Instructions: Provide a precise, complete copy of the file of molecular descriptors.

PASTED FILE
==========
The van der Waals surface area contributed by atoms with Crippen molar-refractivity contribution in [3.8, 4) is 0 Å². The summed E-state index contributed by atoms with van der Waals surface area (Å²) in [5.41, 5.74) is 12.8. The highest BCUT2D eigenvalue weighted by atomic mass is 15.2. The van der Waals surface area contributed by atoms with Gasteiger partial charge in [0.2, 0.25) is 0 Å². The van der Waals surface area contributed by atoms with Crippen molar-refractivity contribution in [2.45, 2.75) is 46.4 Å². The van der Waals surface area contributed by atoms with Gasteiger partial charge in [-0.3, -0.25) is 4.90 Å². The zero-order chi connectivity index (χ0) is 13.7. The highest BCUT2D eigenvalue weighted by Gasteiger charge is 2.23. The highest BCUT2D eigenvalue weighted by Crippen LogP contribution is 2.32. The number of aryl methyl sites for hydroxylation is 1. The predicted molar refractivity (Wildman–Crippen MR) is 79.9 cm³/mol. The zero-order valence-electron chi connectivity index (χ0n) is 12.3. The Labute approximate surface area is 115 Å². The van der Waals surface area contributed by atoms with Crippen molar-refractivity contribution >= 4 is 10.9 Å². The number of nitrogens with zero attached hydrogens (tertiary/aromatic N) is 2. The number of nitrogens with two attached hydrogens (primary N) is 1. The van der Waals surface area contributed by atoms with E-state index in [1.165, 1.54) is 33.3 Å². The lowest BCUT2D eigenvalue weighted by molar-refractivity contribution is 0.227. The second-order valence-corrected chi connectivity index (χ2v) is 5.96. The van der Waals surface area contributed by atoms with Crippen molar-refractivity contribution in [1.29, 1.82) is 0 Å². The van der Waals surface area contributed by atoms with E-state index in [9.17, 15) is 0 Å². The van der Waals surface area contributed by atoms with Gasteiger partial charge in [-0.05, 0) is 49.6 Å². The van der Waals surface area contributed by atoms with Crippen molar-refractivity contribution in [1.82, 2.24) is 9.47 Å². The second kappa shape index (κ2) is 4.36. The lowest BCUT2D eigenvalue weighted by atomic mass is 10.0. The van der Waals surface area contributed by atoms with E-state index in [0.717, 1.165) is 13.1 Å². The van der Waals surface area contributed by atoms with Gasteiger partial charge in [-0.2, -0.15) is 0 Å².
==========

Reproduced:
The van der Waals surface area contributed by atoms with Crippen molar-refractivity contribution in [3.8, 4) is 0 Å². The summed E-state index contributed by atoms with van der Waals surface area (Å²) in [5.41, 5.74) is 12.8. The highest BCUT2D eigenvalue weighted by atomic mass is 15.2. The van der Waals surface area contributed by atoms with Gasteiger partial charge in [0.2, 0.25) is 0 Å². The van der Waals surface area contributed by atoms with Crippen molar-refractivity contribution in [2.45, 2.75) is 46.4 Å². The van der Waals surface area contributed by atoms with Gasteiger partial charge in [-0.3, -0.25) is 4.90 Å². The zero-order chi connectivity index (χ0) is 13.7. The highest BCUT2D eigenvalue weighted by Gasteiger charge is 2.23. The highest BCUT2D eigenvalue weighted by Crippen LogP contribution is 2.32. The number of aryl methyl sites for hydroxylation is 1. The predicted molar refractivity (Wildman–Crippen MR) is 79.9 cm³/mol. The zero-order valence-electron chi connectivity index (χ0n) is 12.3. The Labute approximate surface area is 115 Å². The van der Waals surface area contributed by atoms with Crippen molar-refractivity contribution >= 4 is 10.9 Å². The number of nitrogens with zero attached hydrogens (tertiary/aromatic N) is 2. The number of nitrogens with two attached hydrogens (primary N) is 1. The van der Waals surface area contributed by atoms with E-state index in [1.165, 1.54) is 33.3 Å². The lowest BCUT2D eigenvalue weighted by molar-refractivity contribution is 0.227. The second-order valence-corrected chi connectivity index (χ2v) is 5.96. The van der Waals surface area contributed by atoms with Crippen molar-refractivity contribution in [1.29, 1.82) is 0 Å². The van der Waals surface area contributed by atoms with E-state index in [9.17, 15) is 0 Å². The van der Waals surface area contributed by atoms with Gasteiger partial charge in [-0.05, 0) is 49.6 Å². The van der Waals surface area contributed by atoms with Crippen molar-refractivity contribution in [1.82, 2.24) is 9.47 Å². The second kappa shape index (κ2) is 4.36. The lowest BCUT2D eigenvalue weighted by atomic mass is 10.0. The van der Waals surface area contributed by atoms with E-state index in [0.717, 1.165) is 13.1 Å². The van der Waals surface area contributed by atoms with Gasteiger partial charge in [-0.2, -0.15) is 0 Å².